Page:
• A fiber optic endoscope may be used, the instrument of which is inserted through the nose to see if any enlarged tissues are blocking the auditory tube.
  • A tympanometry is another specialized instrument that can measure the air pressure in the middle ear, with a high-pressure reading indicating auditory tube dysfunction.

The tests are pretty straightforward and cause no more discomfort than having your temperature taken in the ear.

If there are any serious concerns, imaging tests such as computerized tomography (CT scans) or magnetic resonance image (MRI) may be ordered to look for tissues or masses that may be blocking the tube.

If your healthcare provider believes that the dysfunction is caused by allergy, an allergist or may be sought for further investigation.


Treatment for auditory tube dysfunction varies and is based largely on the root cause of the problem.

In the case of fluid in the ear, many individuals are able to clear the fluid on their own over time. If the fluid is still present after three to six months, a healthcare provider may choose to drain the excess fluid using ventilation tubes.

If enlarged tissue (such as an adenoid, polyp, turbinate, or tumor) is seen to be the cause, they can be removed using a procedure called endoscopic sinus surgery.

It is important to treat any underlying conditions, including allergies, infections, or growths, that may be causing or contributing to the problem.

Prevention of Auditory Tube Dysfunction

Prevention is always better than treatment, and, in the case of auditory tube dysfunction, the tools for prevention couldn’t be simpler.

To prevent pain or damage caused by rapid changes in air pressure, swallow or yawn regularly when taking off in an airplane or driving up a steep mountain. If you scuba dive, descend slowly to allow the pressure to equalize gradually.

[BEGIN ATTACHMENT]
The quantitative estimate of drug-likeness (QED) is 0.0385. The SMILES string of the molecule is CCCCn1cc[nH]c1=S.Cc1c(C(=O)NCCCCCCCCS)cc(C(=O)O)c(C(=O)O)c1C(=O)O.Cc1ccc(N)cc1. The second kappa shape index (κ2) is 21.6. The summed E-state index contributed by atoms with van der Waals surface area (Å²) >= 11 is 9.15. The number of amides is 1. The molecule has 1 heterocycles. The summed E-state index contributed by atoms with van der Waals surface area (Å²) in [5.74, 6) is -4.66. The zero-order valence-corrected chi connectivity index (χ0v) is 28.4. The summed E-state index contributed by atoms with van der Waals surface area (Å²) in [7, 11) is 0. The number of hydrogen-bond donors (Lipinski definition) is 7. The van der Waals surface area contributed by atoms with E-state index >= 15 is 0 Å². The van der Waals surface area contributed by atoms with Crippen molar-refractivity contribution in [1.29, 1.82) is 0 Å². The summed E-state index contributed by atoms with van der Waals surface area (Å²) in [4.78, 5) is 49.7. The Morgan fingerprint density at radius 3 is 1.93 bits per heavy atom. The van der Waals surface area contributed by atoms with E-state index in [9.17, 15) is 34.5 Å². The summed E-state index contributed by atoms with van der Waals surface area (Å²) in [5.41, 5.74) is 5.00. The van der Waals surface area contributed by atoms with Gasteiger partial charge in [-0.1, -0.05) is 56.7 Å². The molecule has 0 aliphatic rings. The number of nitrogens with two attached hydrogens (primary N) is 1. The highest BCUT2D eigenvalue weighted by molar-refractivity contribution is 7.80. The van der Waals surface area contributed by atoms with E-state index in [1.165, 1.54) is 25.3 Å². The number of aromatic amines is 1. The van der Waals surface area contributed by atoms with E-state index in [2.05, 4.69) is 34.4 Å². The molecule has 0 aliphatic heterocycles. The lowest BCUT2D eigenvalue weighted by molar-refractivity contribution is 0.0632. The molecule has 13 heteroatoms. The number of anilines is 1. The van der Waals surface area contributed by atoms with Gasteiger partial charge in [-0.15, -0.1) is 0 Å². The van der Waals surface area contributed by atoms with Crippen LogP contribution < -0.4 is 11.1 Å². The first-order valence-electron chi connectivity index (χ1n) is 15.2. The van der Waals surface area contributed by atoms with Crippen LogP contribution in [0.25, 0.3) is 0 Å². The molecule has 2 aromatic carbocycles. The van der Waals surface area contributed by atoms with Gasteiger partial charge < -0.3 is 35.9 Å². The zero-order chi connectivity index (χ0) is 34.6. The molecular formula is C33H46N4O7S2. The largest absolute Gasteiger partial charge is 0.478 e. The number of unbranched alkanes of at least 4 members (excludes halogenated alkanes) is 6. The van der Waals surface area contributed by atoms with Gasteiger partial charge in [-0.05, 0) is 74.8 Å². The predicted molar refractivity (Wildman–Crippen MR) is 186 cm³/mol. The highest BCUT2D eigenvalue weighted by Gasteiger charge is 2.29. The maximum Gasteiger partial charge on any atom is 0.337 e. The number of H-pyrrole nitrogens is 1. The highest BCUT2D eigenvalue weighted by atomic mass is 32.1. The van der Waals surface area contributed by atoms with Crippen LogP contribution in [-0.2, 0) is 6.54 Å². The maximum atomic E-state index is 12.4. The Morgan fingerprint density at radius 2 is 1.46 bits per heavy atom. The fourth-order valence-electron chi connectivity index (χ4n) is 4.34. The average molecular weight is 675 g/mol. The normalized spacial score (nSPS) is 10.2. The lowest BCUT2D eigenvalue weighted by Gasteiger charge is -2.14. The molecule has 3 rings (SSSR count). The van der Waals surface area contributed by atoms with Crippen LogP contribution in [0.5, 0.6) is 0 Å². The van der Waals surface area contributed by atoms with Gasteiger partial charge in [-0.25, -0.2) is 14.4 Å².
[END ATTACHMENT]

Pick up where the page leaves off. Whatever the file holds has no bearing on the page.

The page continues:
In some cases, it can help to take a decongestant, such as pseudoephedrine, just before flying or diving. You should also have any underlying allergies or sinus problems treated to prevent barotrauma.

If you do experience air-pressure related ear trauma, give it time to heal. A ruptured eardrum will usually get better by itself in a few days. In more severe cases, surgery may be needed, but this is more the exception than the rule.

3 Sources
Verywell Health uses only high-quality sources, including peer-reviewed studies, to support the facts within our articles. Read our editorial process to learn more about how we fact-check and keep our content accurate, reliable, and trustworthy.
  1. Schilder, A.; Bhutta, M.; Butler, C.; et al. Eustachian tube dysfunction: consensus statement on definition, types, clinical presentation, and diagnosisClinical Otolaryngology. October 2015; 40(5):407-411. doi:10.1111/coa.12475

  2. Szymanski A, Agarwal A. Anatomy, Head and Neck, Ear Eustachian Tube. In: StatPearls [Internet]. Treasure Island (FL): StatPearls.

  3. McDonald MH, Hoffman MR, Gentry LR, Jiang JJ. New insights into mechanism of Eustachian tube ventilation based on cine computed tomography images. Eur Arch Otorhinolaryngol. 2012;269(8):1901-7. doi:10.1007/s00405-011-1829-y

By Kristin Hayes, RN
Kristin Hayes, RN, is a registered nurse specializing in ear, nose, and throat disorders for both adults and children.